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Automation Test Engineers re-enforcing 2 tier engineers

Before I begin, I have spent several years as a software engineer and was decent enough at it. As part of this I would write my own automated tests. Since switching to test, I’ve developed a host of handy test tools, developed simulators and even made my own automation tool that used our SDKs to test stability through a huge range if activities.

My point is, this is coming from someone who has experience of automation, even if I consider myself as a manual tester.

Anyway, the point…

The job market in my city is predominantly junior test engineers or senior automation test engineers. Companies are desperate to hire people who can write and execute automated tests. I would like to ask these companies, why get a dedicated person in to do this?

It might seem a little wild, but why do you need to hire someone for this role? Are these companies not writing automated tests? Or are the developers writing them?

You can probably see where I’m going here. Developers are more than capable of writing automated tests and when surely if a company is trying to follow good working practices like scrum, LeSS, ATTD, BDD, TDD and buzz word driven development, then surely the developers are writing the automated tests as part of the DoD for a PBI/story to move to dev done?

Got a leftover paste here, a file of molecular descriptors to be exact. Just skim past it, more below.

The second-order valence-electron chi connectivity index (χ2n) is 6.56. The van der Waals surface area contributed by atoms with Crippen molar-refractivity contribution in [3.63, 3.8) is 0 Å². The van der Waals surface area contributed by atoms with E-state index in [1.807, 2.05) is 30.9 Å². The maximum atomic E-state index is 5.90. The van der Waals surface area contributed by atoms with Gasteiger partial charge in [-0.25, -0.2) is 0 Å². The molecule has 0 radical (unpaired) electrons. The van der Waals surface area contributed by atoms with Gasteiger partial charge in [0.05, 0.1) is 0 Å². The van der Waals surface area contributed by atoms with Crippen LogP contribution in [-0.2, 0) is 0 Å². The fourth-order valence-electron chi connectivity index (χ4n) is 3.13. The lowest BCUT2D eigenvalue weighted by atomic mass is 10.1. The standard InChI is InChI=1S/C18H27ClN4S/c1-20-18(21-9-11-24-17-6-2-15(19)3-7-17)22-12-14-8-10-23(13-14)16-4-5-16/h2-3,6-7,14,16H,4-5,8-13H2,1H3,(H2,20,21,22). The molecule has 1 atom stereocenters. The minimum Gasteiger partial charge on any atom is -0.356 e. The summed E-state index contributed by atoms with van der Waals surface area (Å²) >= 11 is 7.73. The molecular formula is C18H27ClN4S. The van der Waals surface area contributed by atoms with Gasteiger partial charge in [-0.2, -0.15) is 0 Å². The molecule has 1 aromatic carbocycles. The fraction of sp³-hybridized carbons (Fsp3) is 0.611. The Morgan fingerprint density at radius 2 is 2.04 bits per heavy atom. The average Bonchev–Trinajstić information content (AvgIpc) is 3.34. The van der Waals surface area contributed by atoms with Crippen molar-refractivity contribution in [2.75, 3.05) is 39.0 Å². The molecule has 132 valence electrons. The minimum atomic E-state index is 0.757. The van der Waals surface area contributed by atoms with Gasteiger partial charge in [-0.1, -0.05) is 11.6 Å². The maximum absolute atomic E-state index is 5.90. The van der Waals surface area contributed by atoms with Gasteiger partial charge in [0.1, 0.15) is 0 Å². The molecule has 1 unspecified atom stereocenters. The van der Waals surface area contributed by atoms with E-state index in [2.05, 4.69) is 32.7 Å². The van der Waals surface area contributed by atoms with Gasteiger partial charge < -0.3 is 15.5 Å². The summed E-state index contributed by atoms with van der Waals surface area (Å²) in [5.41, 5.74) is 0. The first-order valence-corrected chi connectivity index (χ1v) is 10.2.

Having now made the case for automated tests to be in the ownership of developers, I now want to talk about why being an automation test engineer is regressive.

There has long been the concern or battle as to whether test engineers are second class engineers. I’m not entirely sure that picking up bits of work that software engineers often dislike or see as beneath them is helping to further the value of dedicated testers.

I’ve definitely felt like my skills and role as a test engineer has been most valued when embedded within the feature team, mostly picking up stories in dev done & awaiting testing. However seeing people taking up roles where they act as the safety net in a separate test group where work is lobbed over the partition kind of saddens me.

People who have invested lots of time, effort and maybe even money into learning automation may be scoffing at me right now. I’m not saying it is wasted effort. Far from it. If you enjoy it, rather than being an automation engineer, what about just being an engineer picking up any PBI like the rest of the team?

If you do love your testing and want to keep testing, like myself, there is plenty work to do. Use programming skills that you’ve learnt to automate some of your tests. For example creating a script to further load the system or maybe to help parse results from log files. How about pairing with a developer so they write the functionality whilst you write tests.

Even without the coding, a tester’s skillset is still massively valuable. Get yourself involved in backlog refinement. Go larvae hunting. Coach your team. Get involved in security. Help your team shift left.

Going forward, rather than replacing a team of manual testers with a team of automation testers, let’s use our skillset to identify risks, bugs and possible UX concerns as early as possible.

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